KABUL, Afghanistan – American pundits moan about the longest war in U.S. history – as the Afghanistan conflict rumbles into its 17th year – but I doubt many of them really know what it’s like to be here, walking among the war’s forgotten people.
They don’t know what’s it like to wake up every morning not knowing if this is the day you are going to be killed or injured by a suicide bomber, bullets from insurgents, a roadside bomb, or a drone strike intended for the Taliban or ISIS leaders.
I’ve been working as an interpreter and living in Afghanistan for the past eight years, and I am witness to daily, ceaseless suffering. As one Afghan said on a toloNews telecast about the bloody attacks on civilians by ISIS, Al Qaeda, the Taliban and other terrorist groups: “I wish it was four or three times a year. I wish it was twice a month. I wish it was once a week. But now it’s three times a week.” Like the explosions of which he speaks, those words reverberate inside my head.
How do people cope with this constant threat of devastating violence and tragedy?
Many Afghans end their own lives out of sheer hopelessness.
“The number of lives lost each year (in Afghanistan) through suicide exceeds the number of deaths due to homicide and war combined,” said Dr. Rik Peeperkorn, the World Health Organization representative in Afghanistan. “Every 40 seconds another family loses a loved one to suicide.”
As social structures crumble, drug use becomes rampant.
When I was growing up in Afghanistan, illicit drug use was taboo. Anyone accused of it would bring shame on his family. But after decades of protracted war, those strong social values collapsed.
Bribery, disrespect for the law, spying for foreign agents and drug use have become the norm. A large portion of the population is addicted. A U.S.-funded study estimates 3 million drug users in Afghanistan, up from 1.6 million in 2012. Opium production in Afghanistan rose 43 percent from 2015 to 2016, reaching an estimated 4,800 metric tons, according to the latest Afghanistan Opium Survey figures.
Amid deteriorating economic and social conditions, Afghans flee their country en masse. Their refugee numbers rank second in the world only to Syria’s. In 2015, over 213,000 Afghans arrived in Europe, with 176,900 seeking asylum that year, according to European Union data. More than half of such Afghan requests have been denied, meaning that tens of thousands of people could be stateless or returned to Afghanistan.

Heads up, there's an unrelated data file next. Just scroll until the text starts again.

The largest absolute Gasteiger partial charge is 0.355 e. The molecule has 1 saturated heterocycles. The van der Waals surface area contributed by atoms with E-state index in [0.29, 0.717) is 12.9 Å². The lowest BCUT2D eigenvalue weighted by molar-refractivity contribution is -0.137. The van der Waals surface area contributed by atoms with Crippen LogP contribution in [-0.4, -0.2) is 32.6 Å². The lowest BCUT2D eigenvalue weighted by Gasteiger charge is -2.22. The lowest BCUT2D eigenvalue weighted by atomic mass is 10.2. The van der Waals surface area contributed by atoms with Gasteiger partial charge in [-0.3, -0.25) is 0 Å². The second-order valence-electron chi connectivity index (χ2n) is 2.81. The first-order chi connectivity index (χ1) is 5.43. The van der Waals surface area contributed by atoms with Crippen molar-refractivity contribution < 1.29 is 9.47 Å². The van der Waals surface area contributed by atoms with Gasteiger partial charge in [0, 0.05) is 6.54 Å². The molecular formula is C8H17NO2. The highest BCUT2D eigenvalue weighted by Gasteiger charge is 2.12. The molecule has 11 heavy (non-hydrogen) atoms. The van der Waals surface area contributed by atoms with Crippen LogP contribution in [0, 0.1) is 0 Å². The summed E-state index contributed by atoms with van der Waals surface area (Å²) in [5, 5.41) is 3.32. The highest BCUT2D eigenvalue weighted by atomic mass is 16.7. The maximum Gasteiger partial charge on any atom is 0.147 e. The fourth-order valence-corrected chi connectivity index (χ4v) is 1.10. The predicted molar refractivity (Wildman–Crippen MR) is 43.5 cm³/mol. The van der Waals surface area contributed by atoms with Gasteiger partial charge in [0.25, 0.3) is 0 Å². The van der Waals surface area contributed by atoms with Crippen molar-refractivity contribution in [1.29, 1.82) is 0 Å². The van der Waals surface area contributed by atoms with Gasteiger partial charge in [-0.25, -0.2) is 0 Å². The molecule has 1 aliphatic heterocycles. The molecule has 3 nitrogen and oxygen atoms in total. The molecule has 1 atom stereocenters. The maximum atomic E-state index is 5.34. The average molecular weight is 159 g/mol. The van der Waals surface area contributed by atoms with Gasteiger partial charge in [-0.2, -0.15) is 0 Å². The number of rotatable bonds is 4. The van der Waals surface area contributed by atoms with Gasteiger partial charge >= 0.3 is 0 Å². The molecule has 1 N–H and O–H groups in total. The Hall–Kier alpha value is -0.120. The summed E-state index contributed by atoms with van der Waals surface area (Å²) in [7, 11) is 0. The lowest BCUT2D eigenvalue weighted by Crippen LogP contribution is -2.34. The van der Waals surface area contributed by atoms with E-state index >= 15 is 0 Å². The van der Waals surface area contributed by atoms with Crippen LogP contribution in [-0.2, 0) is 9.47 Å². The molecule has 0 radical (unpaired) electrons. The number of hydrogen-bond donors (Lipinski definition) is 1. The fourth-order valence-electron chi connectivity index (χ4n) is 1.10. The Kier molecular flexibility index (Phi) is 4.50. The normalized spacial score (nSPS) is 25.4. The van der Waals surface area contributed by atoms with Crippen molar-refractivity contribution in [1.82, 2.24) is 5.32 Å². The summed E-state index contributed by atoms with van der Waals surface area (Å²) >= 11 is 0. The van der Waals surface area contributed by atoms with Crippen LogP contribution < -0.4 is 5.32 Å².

Those who stay home live under constant threat of becoming victims of war, kidnapping and other crimes. We do have a few well-to-do Afghans who have benefited from the war economy; they live behind high concrete walls erected to protect themselves.
With the change of seasons, Afghans await the Taliban’s annual spring offensive, but this year, spring came early. On March 8, gunmen dressed as doctors stormed a military hospital in Kabul, killing more than 30 and wounding dozens.
Andrew Bacevich wrote in The New York Times that the Afghanistan war “has earned the distinction of having been forgotten while still underway.”
President Trump’s inaugural address made no mention of Afghanistan, nor did his remarks at his well-received speech before a joint session of Congress. “For the new commander in chief,” Bacevich wrote, “the war there qualifies at best as an afterthought — assuming, that is, he has thought about it all.”
But the U.S. can’t do much. Its military might turn back the insurgency; if Afghans are left alone, bordering neighbors stop interfering, and peace returns to this land, they are hopeful they can rebuild their country.
Despite all the calamities, life goes on. People get married. Girls go to school, eager to learn as they sit in windowless rooms to protect them from Taliban bullets. Afghans cling to hope.
April is National Poetry Month throughout much of the world. I would like to tell you that we are writing poems of optimism. Sadly, the following is a piece of a poem by Michael J. Monteith, an Israeli, that more accurately speaks for the forgotten people of Afghanistan:
What right you have to kill my children,
What right you have!
What right to blow us all apart.
My little babies, my little babies.
One minute sitting here,
Never knowing that you were sneaking toward us,
Hiding your bomb, strapped to your leg.
What right you have!
Now I scream in my sleep.
I feel the blast about my ears,
I feel my hair pulled off my head.
Burning, smells of coffee and cordite.
My little Ahmed, cries and sobs my name.
My hands are wet and red;
I cannot see,
I cannot find my babies.